Wednesday, April 9, 2014

A Passover Tale

Exodus and the Crossing of the Red Sea wall painting
from the Dura-Europos Synagogue, Damascus, Syria, third century 

The Jewish spring holiday of Pesach, Passover, or the Feast of Unleavened Bread, begins on the 15th day of the month of Nisan, the first month in the Hebrew calendar's festival year, on the night of the full moon after the vernal equinox. This year, the eve of Pesach is celebrated on Monday, April 14.

A legend tells us that at the very moment the children of Israel went into the Red Sea, Mount Moriah began to move from its place, along with the altar for Isaac that had been built upon it. The whole scene had been arranged before the creation of the world. Isaac was bound and placed upon the altar, and Abraham raised his knife.

Far away, at the Red Sea, God said to Moses, “Moses, My children are in distress, the sea is blocking their path and the enemy is pursuing them, and you stand so long praying?” Moses asked God, “What should I be doing?” God said, “Raise your staff!” Moses lifted his staff, the waters of the Red Sea parted, and on Mount Moriah the voice of the angel went forth and said to Abraham, “Do not raise your hand against the boy, or do anything to him” (Gen. 22: 12).
(A midrash from Mekhilta de-Rabbi Ishmael)

The two events, the Parting of the Red Sea and the Binding of Isaac, do here not take place along the timeline of history, but are synchronistically juxtaposed.

In both cases, God tells his earthly representatives to raise the knife or staff:
In the one case, God asks Abraham to reaffirm their covenant by the sacrifice of the son. The actual deed of sacrifice to the gods is then exchanged for its symbolic representation, which is a significant stage in the process of civilization and acculturation.
 In the other case, God tells Moses to stop praying and raise his staff, to do the actual deed of parting, of dividing, of differentiating the sides, which is an essential act of consciousness (separating this from that, for instance to know good from evil).
Both take place simultaneously. The one does not follow the other, and one does not take place at the exclusion of the other. The sacrifice, not as a concrete deed but as a meaningful reaffirmation of the transcendent dimension, beyond the acts of the ego, enables depth and soulfulness. However, consciousness and the actual deeds of humans in the realm of ego-reality, are equally necessary, and required for the manifestation of the soul.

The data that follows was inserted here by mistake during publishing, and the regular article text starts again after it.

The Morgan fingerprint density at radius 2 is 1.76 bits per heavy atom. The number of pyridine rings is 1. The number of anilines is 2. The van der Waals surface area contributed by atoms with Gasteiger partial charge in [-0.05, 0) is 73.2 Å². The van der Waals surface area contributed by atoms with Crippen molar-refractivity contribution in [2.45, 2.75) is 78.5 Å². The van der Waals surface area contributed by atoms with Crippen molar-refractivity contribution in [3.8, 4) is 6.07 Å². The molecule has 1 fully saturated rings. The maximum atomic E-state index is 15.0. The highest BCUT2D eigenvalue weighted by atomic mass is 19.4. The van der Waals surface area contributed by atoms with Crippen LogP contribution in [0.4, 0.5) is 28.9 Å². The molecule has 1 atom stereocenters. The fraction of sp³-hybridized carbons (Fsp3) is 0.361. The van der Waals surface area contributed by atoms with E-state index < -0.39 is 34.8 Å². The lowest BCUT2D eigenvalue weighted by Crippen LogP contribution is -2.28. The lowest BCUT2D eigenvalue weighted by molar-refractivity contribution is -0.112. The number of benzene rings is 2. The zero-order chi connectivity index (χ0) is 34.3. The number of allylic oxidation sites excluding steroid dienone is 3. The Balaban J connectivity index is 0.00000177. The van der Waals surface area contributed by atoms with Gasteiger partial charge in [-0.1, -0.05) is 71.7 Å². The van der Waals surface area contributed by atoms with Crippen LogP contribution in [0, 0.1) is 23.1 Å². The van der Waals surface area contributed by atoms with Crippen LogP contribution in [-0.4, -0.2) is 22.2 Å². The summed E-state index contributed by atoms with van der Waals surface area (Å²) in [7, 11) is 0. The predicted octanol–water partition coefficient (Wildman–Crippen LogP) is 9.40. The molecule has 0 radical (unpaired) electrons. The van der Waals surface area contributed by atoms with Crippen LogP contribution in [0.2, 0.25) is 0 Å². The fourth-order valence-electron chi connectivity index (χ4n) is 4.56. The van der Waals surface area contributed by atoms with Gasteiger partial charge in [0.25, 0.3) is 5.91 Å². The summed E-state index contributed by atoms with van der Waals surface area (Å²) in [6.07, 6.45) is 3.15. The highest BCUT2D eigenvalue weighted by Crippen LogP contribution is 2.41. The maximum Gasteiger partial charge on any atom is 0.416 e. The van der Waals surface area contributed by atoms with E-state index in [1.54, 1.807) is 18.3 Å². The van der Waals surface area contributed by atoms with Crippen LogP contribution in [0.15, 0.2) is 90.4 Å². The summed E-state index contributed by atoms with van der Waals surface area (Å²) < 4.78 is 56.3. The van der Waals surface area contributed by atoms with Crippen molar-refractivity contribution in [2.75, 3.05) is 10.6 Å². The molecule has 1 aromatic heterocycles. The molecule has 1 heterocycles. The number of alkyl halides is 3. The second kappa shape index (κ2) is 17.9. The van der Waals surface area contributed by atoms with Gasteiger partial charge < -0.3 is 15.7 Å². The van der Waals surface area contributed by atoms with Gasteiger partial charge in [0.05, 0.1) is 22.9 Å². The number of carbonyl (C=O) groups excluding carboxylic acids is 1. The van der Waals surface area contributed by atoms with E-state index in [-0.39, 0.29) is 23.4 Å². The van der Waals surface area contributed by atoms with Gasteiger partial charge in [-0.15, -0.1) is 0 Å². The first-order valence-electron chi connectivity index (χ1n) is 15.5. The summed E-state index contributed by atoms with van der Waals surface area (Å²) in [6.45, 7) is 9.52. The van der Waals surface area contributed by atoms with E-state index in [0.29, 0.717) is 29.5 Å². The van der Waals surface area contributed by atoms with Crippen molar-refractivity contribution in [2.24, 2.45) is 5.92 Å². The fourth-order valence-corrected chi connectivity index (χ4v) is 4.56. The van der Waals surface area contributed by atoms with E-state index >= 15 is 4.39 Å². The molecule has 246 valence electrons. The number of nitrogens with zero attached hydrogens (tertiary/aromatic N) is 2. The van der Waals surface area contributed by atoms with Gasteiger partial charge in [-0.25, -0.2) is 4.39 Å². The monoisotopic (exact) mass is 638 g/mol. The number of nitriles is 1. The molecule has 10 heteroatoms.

From the Haggadah of Arthur Szyk

The following are excerpts from the novella Requiem: A Tale of Exile and Return (also available in Hebrew as חזרה: סיפור של גלות ושיבה):
. . . .

Truth was, Shimeoni essentially agreed with Derrida on many points, such as his interpretation of Abraham’s covenant with God of circumcision.

The Divine Father’s archetypal scar inflicted by generations of fathers of the flesh on generations of consent-less Jewish boys seemed to Professor Shimeoni, as indeed to Derrida, to be a repetition-compulsion, rather than the profound internalization of memory.

He recalled Yosef Hayim Yerushalmi’s epic work Zakhor, wondering if the Jews don’t merely repeat the trauma when they cross the desert every Passover – outside of the Land of Israel even repeating the hegira a second night, perhaps to ensure that the Jews of the Diaspora do arrive to the Promised Land...

“Does not compulsive repetition constitute the dangerous engine of fundamentalism?” he wondered, “in contrast to an enlightened process of internalized memory, in order to liberate the trauma.” Is this not the very opposite of that monumental cultural transition when the knife is taken out of Abraham’s hand, turning the actual, concrete sacrifice of Isaac into the acculturated representation by his Binding, the akedah?

The knife need not actually cut, in order for man to humbly bow before the transcendent image of God. Shimeoni adhered to Einstein’s view of God, as when he says that the religious attitude is the knowledge and emotion “of a knowledge of the existence of something we cannot penetrate, of the manifestations of the profoundest reason and the most radiant beauty,” and when he expresses his belief in the God of Spinoza “who reveals himself in the orderly harmony of what exists, not in a God who concerns himself with the fates and actions of human beings.”
. . . .

Truly, he repeated to himself, the binding of Isaac signifies this striking cultural transition from literalness to symbolic representation.
God told Abraham there is no need for complete sacrifice, only a sacrifice of the complete (shalem), in order to be seen (yireh), to be recognized, to be named, to become completely human. He will suffice with sacrifice-by-proxy.